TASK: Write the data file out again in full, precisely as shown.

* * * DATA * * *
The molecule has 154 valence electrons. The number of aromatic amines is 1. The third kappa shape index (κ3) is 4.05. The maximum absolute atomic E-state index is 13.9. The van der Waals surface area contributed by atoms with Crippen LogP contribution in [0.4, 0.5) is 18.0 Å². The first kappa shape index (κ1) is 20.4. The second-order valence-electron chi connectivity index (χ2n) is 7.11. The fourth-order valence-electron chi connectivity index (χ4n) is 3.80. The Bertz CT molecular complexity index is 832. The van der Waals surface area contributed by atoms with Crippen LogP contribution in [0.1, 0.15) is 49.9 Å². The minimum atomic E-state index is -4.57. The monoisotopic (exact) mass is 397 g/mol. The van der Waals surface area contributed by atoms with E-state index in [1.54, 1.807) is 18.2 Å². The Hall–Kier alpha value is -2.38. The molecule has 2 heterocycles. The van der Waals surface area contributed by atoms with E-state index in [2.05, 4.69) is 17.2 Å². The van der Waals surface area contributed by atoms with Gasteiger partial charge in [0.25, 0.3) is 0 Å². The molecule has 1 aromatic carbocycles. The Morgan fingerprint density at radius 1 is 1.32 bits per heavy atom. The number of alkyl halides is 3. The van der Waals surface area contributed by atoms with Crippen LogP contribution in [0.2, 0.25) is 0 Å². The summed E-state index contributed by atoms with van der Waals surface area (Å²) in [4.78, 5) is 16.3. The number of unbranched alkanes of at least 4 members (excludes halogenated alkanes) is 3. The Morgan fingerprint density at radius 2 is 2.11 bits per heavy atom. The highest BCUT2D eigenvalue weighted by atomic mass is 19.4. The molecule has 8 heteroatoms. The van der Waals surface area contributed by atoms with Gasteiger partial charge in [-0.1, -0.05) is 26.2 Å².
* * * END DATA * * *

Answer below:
The molecule has 154 valence electrons. The number of aromatic amines is 1. The third kappa shape index (κ3) is 4.05. The maximum absolute atomic E-state index is 13.9. The van der Waals surface area contributed by atoms with Crippen LogP contribution in [0.4, 0.5) is 18.0 Å². The first kappa shape index (κ1) is 20.4. The second-order valence-electron chi connectivity index (χ2n) is 7.11. The fourth-order valence-electron chi connectivity index (χ4n) is 3.80. The Bertz CT molecular complexity index is 832. The van der Waals surface area contributed by atoms with Crippen LogP contribution in [0.1, 0.15) is 49.9 Å². The minimum atomic E-state index is -4.57. The monoisotopic (exact) mass is 397 g/mol. The van der Waals surface area contributed by atoms with E-state index in [1.54, 1.807) is 18.2 Å². The Hall–Kier alpha value is -2.38. The molecule has 2 heterocycles. The van der Waals surface area contributed by atoms with E-state index in [2.05, 4.69) is 17.2 Å². The van der Waals surface area contributed by atoms with Gasteiger partial charge in [0.25, 0.3) is 0 Å². The molecule has 1 aromatic carbocycles. The Morgan fingerprint density at radius 1 is 1.32 bits per heavy atom. The number of alkyl halides is 3. The van der Waals surface area contributed by atoms with Crippen LogP contribution in [0.2, 0.25) is 0 Å². The summed E-state index contributed by atoms with van der Waals surface area (Å²) in [4.78, 5) is 16.3. The number of unbranched alkanes of at least 4 members (excludes halogenated alkanes) is 3. The Morgan fingerprint density at radius 2 is 2.11 bits per heavy atom. The highest BCUT2D eigenvalue weighted by atomic mass is 19.4. The molecule has 8 heteroatoms. The van der Waals surface area contributed by atoms with Gasteiger partial charge in [-0.1, -0.05) is 26.2 Å².